A scholar ponders the irreverent Mexican
BY JIM LEARY
Gustavo Arellano joins a long parade of ethnic American humorists who have taken on, thus taken over, the broken tongues and bent images through which their people have been mocked by the mainstream.
Arellano’s “¡Ask a Mexican!” echoes Finley Peter Dunne’s blarney-spouting Chicago-Irish barkeep “Mr. Dooley,” the pointed and poignant blackface antics of black comedian Bert Williams, Hjalmer Peterson’s wandering Swedish bumpkin Olle i Skratthult (Ole from Laughtersville), the frumpy Jewish vaudevillians Weber and Fields, and many more who are rightly honored for their revelations of the many-splendored American experience.
So why all the fuss in enlightened Eugene?
Minorities in America have been wounded frequently by negative stereotypes, and many thoughtful people, whether in the minority or the majority, have opposed such stereotypes with good reason. Were a “white person” to have written “¡Ask a Mexican!”, they might expect to be opposed as usurpers doing what they have no right to do. But it’s different when a member of the group employs these stereotypes.
“¡Ask a Mexican!” uses a common comic strategy employed by various minorities in American life, going back to Irish, Jews, “Scandihoovians” and Italians in the 19th century and persisting, indeed thriving, in the present.?The contemporary Northern Cheyenne performance artist Bentley Spang, for example, enacts outrageous send-ups of stereotypical American Indian “rez rockets” and “commod bods” in exhibits and videos that align with the “¡Ask a Mexican!” approach.
Bentley Spang, Gustavo Arellano, and many artfully articulate members of minority groups, take “bad” out-group stereotypes head-on, poking fun at them, deflecting them, redefining them, turning them into a challenge to, or chance for dialogue with, the dominant culture.?By taking control of potentially hostile humor, by turning it into comedy of their own making, humorists like Arellano point out how silly rigidly held negatives stereotypes really are. As the visionary African-American writer Ralph Ellison put it, such artists “change the joke and slip the yoke.” In other words, Ask a Mexican is a humorously conveyed but nonetheless serious way to take on the very same significant cross-cultural issues addressed by the syndicated columns of Mexican Americans Roberto Rodriguez and Patricia Gonzalez.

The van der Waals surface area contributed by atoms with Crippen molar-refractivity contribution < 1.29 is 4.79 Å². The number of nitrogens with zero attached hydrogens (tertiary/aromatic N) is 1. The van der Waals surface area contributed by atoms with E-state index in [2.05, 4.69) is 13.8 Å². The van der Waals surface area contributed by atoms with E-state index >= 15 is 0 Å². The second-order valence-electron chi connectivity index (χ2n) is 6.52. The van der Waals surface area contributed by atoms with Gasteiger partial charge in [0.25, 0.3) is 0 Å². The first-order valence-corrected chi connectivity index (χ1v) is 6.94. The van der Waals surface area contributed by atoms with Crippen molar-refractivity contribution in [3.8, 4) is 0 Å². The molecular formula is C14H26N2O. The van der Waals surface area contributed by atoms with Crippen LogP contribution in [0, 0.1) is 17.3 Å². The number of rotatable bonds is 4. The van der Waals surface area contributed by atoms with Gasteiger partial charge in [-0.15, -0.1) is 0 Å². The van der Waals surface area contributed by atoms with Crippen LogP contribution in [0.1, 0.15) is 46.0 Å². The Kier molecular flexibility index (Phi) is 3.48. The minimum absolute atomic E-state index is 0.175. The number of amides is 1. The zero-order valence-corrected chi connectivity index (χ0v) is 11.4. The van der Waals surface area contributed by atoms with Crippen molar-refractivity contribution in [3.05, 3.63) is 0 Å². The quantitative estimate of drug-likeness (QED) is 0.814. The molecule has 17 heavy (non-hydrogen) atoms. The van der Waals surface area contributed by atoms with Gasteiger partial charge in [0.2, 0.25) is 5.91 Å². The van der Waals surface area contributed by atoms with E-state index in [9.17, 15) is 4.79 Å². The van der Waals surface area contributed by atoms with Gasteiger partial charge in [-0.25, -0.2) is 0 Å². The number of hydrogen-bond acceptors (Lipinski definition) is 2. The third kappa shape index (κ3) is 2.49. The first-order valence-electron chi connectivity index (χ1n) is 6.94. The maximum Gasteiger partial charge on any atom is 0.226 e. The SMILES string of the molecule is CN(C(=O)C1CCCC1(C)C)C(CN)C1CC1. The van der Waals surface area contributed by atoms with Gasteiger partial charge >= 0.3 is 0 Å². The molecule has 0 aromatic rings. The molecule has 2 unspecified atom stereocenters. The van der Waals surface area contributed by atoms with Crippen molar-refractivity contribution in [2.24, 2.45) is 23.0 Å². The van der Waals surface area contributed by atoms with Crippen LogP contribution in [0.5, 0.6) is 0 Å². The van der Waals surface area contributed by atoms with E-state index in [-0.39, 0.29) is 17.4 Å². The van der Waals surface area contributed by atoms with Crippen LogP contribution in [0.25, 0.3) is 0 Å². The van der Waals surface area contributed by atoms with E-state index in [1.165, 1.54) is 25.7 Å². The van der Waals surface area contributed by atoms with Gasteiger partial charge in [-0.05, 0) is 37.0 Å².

Mysteriously, more than a few excessively educated, PC majority liberals, some of whom might even have chuckled over Martin Mull’s skewering of Wonder Bread-eating white suburbanites, can’t handle the radical notion of a similarly cutting Mexican-American humorist. Perhaps they’re being overly paternalistic in “protecting” minorities? Perhaps they (usually wrongly) figure that less educated majority folks or children will take the humor literally? At the same time, playing with their own stereotypes by minorities is done more often behind closed cultural doors. Hence some charge Arellano with making “private” matters “public,” in the same way that Alice Walker was attacked for writing about black men who beat black women in The Color Purple.
Their modes may differ, yet Alice Walker and Gustavo Arellano each “tell the truth” in their own way. And we need to listen and learn. Just as no ethnic group anywhere is comprised entirely of people who are unfailingly advanced and noble, neither is any group dominated by people who are perpetually degenerate and ignoble (well, maybe right-wing Republicans). That’s why humorists like Arellano say, yeah, some of us like fine clothes and cars, sex, stinky food (like kim chee or lutefisk or limburger); some of us are tight-fisted, or lazy, or feisty, or drunkards, or fools, or foul-mouthed. What’s the big deal? What’s so strange? Our styles may not be the same on the surface, but we’re all human beings, we’re all Americans, we’re all in this together.
James P. Leary, Ph.D., directs the Folklore Program at the University of Wisconsin, where he teaches courses on humor and comparative ethnic studies. He has written several books on regional culture and humor. He visits family and friends in Eugene often.